اثر الکتروشوک درمانی بر روی بیوپترین و اسیدهای آمینه خنثی بزرگ در افسردگی شدید مقاوم در برابر دارو
|کد مقاله||سال انتشار||مقاله انگلیسی||ترجمه فارسی||تعداد کلمات|
|34482||2001||صفحه PDF||سفارش دهید||محاسبه نشده|
Publisher : Elsevier - Science Direct (الزویر - ساینس دایرکت)
Journal : Psychiatry Research, Volume 103, Issues 2–3, 20 September 2001, Pages 115–123
Biopterin, neopterin and the large neutral amino acids (LNAA), i.e. phenylalanine, tyrosine, tryptophan, isoleucine, leucine and valine were measured in plasma of 20 severely depressed inpatients before and after a course of electroconvulsive therapy (ECT). These patients showed a significantly lower plasma biopterin concentration at baseline in comparison with healthy controls. After treatment an increase in biopterin was found, which was statistically significant in the depressed patients with psychotic features. The plasma phenylalanine–tyrosine ratio, which previously increased, normalised after ECT. Mean tryptophan concentration was lower in depressed patients than in normal controls. The patients who responded to ECT showed an increase in the tryptophan concentration and its ratio (tryptophan/LNAA) after treatment. Our results suggest that ECT increases biopterin, which probably results in synthesis of amino acids, especially tyrosine. Furthermore, ECT seems to increase cerebral tryptophan availability because of less tryptophan catabolism parallel with biopterin activation. More research is required to see if biopterin could be useful as a biological marker for the depressive state in this subgroup of patients, because this compound seems to play an important role in the etiology and treatment of depression.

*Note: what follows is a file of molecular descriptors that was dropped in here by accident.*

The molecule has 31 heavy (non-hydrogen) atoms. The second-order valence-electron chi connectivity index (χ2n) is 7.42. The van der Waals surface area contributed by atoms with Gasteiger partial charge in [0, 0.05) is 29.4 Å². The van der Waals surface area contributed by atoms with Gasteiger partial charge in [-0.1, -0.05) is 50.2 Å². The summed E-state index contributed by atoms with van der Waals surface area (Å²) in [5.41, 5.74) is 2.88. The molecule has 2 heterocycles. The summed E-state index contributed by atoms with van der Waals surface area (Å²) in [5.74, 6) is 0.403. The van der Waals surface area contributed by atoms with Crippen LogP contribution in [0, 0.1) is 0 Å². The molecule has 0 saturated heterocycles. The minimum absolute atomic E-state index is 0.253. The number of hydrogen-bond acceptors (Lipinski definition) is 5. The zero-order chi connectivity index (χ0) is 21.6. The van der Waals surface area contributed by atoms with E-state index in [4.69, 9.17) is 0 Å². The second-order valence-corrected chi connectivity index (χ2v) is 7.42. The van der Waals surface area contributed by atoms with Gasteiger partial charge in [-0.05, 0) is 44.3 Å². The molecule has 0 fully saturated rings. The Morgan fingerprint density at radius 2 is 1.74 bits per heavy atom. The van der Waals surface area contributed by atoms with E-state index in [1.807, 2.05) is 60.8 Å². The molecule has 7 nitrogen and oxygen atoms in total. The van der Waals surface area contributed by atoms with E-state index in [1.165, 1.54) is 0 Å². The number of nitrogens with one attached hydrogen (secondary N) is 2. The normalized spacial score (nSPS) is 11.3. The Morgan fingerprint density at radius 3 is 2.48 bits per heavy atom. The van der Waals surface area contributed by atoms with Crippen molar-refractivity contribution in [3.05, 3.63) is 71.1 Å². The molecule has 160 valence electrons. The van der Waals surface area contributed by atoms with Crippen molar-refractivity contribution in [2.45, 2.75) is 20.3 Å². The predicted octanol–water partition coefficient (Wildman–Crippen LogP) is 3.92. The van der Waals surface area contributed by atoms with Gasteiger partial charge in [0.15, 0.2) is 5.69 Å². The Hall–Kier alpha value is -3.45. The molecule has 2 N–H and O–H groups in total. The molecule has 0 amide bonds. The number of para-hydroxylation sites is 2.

The metabolism of biogenic amines has been hypothesised to play a key role in the pathophysiology of affective disorders. A functional deficiency of cerebral norepinephrine and serotonin is still the most widely accepted model for understanding the biology of depression and the therapeutic action of antidepressant treatments (Van Praag, 1982). Tetrahydrobiopterin (BH4) is the essential co-factor for the hydroxylation of phenylalanine, tyrosine and tryptophan, which is the rate-limiting step in the formation of dopamine, norepinephrine and serotonin, respectively (Kapatos et al., 1993 and Levine, 1988). Independent from its function as co-factor for the hydroxylation, BH4 also enhances the release of these neurotransmitters from nerve terminals (Mataga et al., 1991 and Wolf et al., 1991). A link between BH4 and both nitric oxide, a neuroendocrine modulator of the HPA axis, and the immune system has been hypothesised (van Amsterdam and Opperhuizen, 1999) BH4 is synthesised de novo from guanosine triphosphate (GTP), which is converted to dihydroneopterin triphosphate (NHPT3). The latter is converted by a series of tetrahydro intermediates to BH4. The concentration of cellular BH4 is dependent on this pathway and a salvage mechanism that converts quinonoid dihydrobiopterin to BH4 by the enzyme dihydropteridine reductase. Hydrolysis of NHPT3 yields dihydroneopterin, which is excreted in urine with its oxidative product neopterin, as are BH4 and its oxidative products, dihydrobiopterin and biopterin (Levine, 1988) (Fig. 1). Full-size image (2 K) Fig. 1. Biosynthesis of tetrahydrobiopterin and its effect on the hydroxylation of phenylalanine, tyrosine and tryptophan. Figure options Increased neopterin secretion is a sensitive marker of activation of cell-mediated immunity. Interferon-gamma, which is produced and secreted by activated T cells, is probably the most important activator of pteridine synthesis and release by activated cells of the monocyte/macrophage lineage (Hüber et al., 1984 and Maes et al., 1994). Immune activation not only increases synthesis of pteridines but also tryptophan catabolism through induction of indoleamine-2,3-dioxygenase (IDO) and will therefore, influence serotonin metabolism (Maes et al., 1993). There is evidence for immune-activation in depression (Maes et al., 1994). Indeed, plasma levels of tryptophan and the ratio of tryptophan to the sum of amino acids, which compete for the same cerebral uptake mechanism, i.e. phenylalanine, tyrosine, isoleucine, leucine and valine, have been found to be lower in depressed subjects than in normal control subjects (DeMyer et al., 1981 and Møller, 1985). Many studies have focused on the catecholamine hypothesis of depression (Schildkraut, 1965). Recent challenge studies have renewed interest in this theory (Berman et al., 1999). Levels of phenylalanine and tyrosine have been studied in depressed patients. A lower tyrosine level or a lower tyrosine ratio to competing amino acids is often reported. Antidepressant medication seems to have no effect on these measures (e.g. Møller et al., 1981). Anderson reported a reduction of the ratio of phenylalanine to tyrosine after response to ECT, suggestive of increased hydroxylation by BH4 after treatment (Anderson et al., 1994). Because of its role in dopamine, norepinephrine and serotonin metabolism, BH4 has been studied in depressed patients. Contradictory results have been reported (Abou-Saleh et al., 1995, Anderson et al., 1992, Blair et al., 1984, Bonaccorso et al., 1998, Coppen et al., 1989, Duch et al., 1984 and Garbutt et al., 1985). In these studies, however, urinary biopterin was measured. As can be expected from the metabolism and excretion of BH4, plasma measurements are not comparable with these results. Hashimoto and Knapp found an increased plasma biopterin in depressed patients (Hashimoto et al., 1990 and Knapp and Irwin, 1989). Methodological factors make these and several other studies difficult to compare. The population was often not well defined or not very restricted. ‘Major depression’ could represent too broad a spectrum of pathology for studying a biological marker. Besides, in these studies patients were using several psychotropic drugs. The same problems arise when studying neopterin, as mentioned above a known marker of immunity. An increase in the concentration of neopterin could be expected in plasma of depressed patients. However, recently O'Toole found no significant difference in plasma neopterin between patients and normal controls, while Maes and Dunbar found increased levels in urine (Dunbar et al., 1992, Maes et al., 1994 and O'Toole et al., 1998). Studying strictly selected, severely depressed, medication-free inpatients, we tried to answer the following questions: (1) Is the plasma concentration of biopterin lowered in this population, compared to normal controls, and is the neopterin concentration increased? (2) Are certain clinical features like psychotic symptoms or the response to treatment related to even lower concentrations of biopterin? (3) Is there an increase in plasma biopterin after effective treatment (ECT) with a reverse tendency for plasma neopterin? (4) Are the concentrations of the amino acids, on which tetrahydrobiopterin acts as a co-factor, changed before and after treatment? More specifically, is the phenylalanine–tyrosine-ratio, a known measure for hydroxylation activity of BH4, higher in the depressed population in comparison with normal controls and is this ratio lowered after successful treatment? And is tryptophan or the tryptophan ratio decreased before treatment and increased after that?